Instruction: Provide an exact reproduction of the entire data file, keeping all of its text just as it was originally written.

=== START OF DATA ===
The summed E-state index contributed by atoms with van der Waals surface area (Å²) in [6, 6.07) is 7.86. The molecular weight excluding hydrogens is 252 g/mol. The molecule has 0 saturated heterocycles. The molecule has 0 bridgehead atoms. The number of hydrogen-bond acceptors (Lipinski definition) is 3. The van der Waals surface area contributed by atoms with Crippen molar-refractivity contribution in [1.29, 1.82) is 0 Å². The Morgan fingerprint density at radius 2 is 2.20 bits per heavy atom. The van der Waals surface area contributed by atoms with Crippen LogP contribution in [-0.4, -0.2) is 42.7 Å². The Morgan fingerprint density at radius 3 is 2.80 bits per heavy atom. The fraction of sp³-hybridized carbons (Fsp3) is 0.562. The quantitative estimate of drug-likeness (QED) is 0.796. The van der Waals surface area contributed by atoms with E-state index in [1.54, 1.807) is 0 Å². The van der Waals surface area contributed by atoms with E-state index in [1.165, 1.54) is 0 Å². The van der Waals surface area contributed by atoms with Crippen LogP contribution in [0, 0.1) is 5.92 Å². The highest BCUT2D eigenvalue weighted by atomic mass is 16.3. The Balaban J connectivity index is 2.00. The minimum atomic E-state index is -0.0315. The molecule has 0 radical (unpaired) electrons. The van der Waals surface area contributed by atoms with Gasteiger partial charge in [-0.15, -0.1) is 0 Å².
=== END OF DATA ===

The summed E-state index contributed by atoms with van der Waals surface area (Å²) in [6, 6.07) is 7.86. The molecular weight excluding hydrogens is 252 g/mol. The molecule has 0 saturated heterocycles. The molecule has 0 bridgehead atoms. The number of hydrogen-bond acceptors (Lipinski definition) is 3. The van der Waals surface area contributed by atoms with Crippen molar-refractivity contribution in [1.29, 1.82) is 0 Å². The Morgan fingerprint density at radius 2 is 2.20 bits per heavy atom. The van der Waals surface area contributed by atoms with Crippen LogP contribution in [-0.4, -0.2) is 42.7 Å². The Morgan fingerprint density at radius 3 is 2.80 bits per heavy atom. The fraction of sp³-hybridized carbons (Fsp3) is 0.562. The quantitative estimate of drug-likeness (QED) is 0.796. The van der Waals surface area contributed by atoms with E-state index in [1.54, 1.807) is 0 Å². The van der Waals surface area contributed by atoms with E-state index in [1.165, 1.54) is 0 Å². The van der Waals surface area contributed by atoms with Crippen LogP contribution in [0, 0.1) is 5.92 Å². The highest BCUT2D eigenvalue weighted by atomic mass is 16.3. The Balaban J connectivity index is 2.00. The minimum atomic E-state index is -0.0315. The molecule has 0 radical (unpaired) electrons. The van der Waals surface area contributed by atoms with Gasteiger partial charge in [-0.15, -0.1) is 0 Å².